PLAQUEMINES PARISH, La.-- When oil gushed out of the Macondo Well for months on end, Louisiana's coast became ground zero for efforts to keep the oil at bay. Even though no new oil has flowed from the well since mid-July, some local officials said residual oil remains in some coastal marshes.
"How long is that going to last is anybody's guess," said Plaquemines Parish President Billy Nungesser. "Hopefully, over the next several months, we'll see it go down, or the amount that we're picking up becomes less and less."
With the failed blow-out preventer on its way to dry land as evidence in the spill investigation, the response is now entering a new phase. Hard boom in other Gulf states is on its way out. Oil spill responders plan to remove millions of feet of hard boom laid out across Mississippi, Alabama and Florida, because they believe it poses more of a risk to the shoreline than any oil that may remain in the Gulf.
Removal of the boom in Louisiana, though, is a bit more measured.
"We're OK with all that boom that's blown up in the marsh, washed up in the bays, being picked up and removed," Nungesser said. "What we asked is that we leave the boom around the critical habitats for the pelicans, the islands, and we continue to work those areas, picking up as much oil as we can that seeps in and out of them."
All of that very much depends on what happens to any oil still out there. On Tuesday, federal scientists released the findings of another study -- this one shows that microbes in the water are continuing to break down oil from the spill. They credit the use of controversial dispersants.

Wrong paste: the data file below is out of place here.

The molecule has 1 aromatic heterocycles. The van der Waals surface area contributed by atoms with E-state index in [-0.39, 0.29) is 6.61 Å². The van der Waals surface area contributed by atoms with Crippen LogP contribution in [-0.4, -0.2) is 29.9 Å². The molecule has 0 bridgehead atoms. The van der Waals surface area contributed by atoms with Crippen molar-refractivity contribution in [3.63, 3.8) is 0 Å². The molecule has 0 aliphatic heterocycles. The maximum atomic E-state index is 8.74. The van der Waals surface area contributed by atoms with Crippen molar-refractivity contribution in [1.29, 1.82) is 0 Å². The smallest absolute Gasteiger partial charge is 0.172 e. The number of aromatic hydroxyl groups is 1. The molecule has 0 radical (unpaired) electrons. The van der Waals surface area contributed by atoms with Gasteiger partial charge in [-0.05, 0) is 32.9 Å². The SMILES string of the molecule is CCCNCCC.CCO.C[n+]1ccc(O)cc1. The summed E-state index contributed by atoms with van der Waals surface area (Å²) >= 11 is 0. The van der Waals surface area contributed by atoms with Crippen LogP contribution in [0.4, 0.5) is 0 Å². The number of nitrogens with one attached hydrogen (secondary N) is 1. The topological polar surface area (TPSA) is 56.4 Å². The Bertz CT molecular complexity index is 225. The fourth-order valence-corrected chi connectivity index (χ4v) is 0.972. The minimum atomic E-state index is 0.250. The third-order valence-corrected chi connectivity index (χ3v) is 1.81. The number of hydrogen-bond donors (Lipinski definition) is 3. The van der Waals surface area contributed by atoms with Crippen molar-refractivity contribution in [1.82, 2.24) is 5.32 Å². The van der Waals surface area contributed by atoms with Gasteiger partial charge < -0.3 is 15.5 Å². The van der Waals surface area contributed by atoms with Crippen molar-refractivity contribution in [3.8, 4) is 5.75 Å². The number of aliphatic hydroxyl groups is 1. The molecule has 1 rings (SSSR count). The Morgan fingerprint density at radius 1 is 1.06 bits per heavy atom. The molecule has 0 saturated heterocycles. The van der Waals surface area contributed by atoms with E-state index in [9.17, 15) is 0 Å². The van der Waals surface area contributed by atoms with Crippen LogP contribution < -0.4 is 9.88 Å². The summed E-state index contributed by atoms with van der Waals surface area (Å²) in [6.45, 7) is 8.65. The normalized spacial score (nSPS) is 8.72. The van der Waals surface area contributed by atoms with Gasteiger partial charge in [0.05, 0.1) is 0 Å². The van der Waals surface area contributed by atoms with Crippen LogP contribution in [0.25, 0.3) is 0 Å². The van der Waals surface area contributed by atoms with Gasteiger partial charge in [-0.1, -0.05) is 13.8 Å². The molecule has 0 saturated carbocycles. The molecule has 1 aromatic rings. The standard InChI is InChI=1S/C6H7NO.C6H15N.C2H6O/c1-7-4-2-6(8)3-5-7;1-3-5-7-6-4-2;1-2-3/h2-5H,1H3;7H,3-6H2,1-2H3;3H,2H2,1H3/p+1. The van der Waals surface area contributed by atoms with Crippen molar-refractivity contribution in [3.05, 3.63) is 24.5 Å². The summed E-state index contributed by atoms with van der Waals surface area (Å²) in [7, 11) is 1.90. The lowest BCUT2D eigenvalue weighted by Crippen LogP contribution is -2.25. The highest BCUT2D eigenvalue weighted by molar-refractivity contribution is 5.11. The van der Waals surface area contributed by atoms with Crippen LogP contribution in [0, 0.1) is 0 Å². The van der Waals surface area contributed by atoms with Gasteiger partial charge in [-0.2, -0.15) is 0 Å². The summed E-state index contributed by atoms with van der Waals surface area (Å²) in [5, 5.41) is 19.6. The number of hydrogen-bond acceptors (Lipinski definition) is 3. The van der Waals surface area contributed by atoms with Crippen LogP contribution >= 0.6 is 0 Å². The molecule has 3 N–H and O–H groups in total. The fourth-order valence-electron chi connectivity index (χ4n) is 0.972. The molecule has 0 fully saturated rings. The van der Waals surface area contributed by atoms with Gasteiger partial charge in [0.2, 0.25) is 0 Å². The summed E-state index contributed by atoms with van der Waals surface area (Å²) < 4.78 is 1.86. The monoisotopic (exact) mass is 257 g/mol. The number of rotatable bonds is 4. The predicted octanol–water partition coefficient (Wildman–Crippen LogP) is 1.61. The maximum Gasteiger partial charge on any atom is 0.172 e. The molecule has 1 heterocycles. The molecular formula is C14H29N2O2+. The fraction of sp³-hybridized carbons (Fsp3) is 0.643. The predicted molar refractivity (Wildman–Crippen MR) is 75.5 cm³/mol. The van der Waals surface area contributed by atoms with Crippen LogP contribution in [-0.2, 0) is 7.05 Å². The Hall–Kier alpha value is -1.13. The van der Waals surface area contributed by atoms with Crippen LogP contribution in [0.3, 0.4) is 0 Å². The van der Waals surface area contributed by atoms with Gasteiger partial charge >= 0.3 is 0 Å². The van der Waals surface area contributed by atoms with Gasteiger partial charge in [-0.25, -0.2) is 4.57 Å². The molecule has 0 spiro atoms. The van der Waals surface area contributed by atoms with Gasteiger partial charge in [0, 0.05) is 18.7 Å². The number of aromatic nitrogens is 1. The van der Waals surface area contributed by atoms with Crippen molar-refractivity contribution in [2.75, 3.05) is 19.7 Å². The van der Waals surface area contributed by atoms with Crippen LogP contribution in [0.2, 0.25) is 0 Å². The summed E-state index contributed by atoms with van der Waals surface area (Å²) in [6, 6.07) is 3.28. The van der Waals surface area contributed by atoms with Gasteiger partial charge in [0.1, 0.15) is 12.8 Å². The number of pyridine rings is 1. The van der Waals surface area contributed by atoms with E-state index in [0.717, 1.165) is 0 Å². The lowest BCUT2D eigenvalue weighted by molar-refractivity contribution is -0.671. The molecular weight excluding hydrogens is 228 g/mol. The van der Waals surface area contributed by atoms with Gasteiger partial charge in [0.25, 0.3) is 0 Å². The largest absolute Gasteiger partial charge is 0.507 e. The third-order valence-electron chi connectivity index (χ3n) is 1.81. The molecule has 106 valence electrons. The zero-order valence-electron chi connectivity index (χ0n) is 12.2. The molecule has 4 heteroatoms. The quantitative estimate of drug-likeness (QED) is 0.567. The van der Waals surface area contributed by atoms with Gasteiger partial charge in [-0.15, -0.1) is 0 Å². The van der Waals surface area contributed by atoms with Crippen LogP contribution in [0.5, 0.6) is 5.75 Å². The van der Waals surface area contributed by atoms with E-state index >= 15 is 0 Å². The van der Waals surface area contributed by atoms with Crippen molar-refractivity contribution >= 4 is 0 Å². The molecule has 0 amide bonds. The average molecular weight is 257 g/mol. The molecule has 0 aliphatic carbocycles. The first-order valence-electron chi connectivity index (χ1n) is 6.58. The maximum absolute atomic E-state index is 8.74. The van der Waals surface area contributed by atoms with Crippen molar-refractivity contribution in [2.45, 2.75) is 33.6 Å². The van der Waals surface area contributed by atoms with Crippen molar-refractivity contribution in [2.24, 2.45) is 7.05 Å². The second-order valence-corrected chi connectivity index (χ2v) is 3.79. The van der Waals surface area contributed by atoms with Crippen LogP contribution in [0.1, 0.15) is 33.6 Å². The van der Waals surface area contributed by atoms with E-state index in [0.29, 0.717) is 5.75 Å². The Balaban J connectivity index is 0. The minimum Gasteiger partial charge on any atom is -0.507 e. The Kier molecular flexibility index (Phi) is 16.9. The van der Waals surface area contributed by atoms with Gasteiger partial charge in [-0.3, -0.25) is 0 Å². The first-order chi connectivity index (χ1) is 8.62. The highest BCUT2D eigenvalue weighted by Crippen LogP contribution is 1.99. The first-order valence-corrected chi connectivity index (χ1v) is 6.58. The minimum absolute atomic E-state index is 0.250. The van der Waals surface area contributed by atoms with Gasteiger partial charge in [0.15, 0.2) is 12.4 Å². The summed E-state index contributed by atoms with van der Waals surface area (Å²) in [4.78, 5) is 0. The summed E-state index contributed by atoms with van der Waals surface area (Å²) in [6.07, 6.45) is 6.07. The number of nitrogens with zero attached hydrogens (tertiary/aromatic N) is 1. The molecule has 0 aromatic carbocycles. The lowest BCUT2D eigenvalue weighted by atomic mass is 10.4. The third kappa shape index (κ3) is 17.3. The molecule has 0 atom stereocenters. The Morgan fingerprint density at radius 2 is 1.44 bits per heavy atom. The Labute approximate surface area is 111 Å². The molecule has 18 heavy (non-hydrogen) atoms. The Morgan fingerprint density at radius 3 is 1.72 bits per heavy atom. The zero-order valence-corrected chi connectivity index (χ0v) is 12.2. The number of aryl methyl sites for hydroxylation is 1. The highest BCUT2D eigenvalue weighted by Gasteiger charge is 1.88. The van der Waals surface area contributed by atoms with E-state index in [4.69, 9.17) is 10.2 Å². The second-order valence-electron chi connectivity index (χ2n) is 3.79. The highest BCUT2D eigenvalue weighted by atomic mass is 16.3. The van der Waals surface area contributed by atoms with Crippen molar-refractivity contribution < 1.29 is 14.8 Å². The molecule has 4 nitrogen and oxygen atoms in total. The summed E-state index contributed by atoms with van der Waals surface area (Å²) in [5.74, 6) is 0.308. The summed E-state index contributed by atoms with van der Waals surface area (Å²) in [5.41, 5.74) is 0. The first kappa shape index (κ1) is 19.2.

"The whole theory that you would use dispersants is that you would make the particles small enough, so they would be readily consumed by bacteria and, apparently, that is happening," said Steve Murawski, NOAA Fisheries chief science advisor.
With bacteria eating away at the oil, scientists feared it could lead to the creation of dead zones. Despite a 20 percent drop in oxygen levels, though, scientists said they did not see any signs of a spill-related dead zone.
"The oxygen levels have stabilized," Murawski said. "In fact, they are not low enough to be classified as dead zones. They would have to decrease another 70 percent to be classified as dead zones."
Yet, scientists said they still have more work to do. Back in August, the government announced 75 percent of the oil from the spill was gone -- a statement met with widespread skepticism. Federal scientists said they are now preparing to head back out to try to account for all the oil again.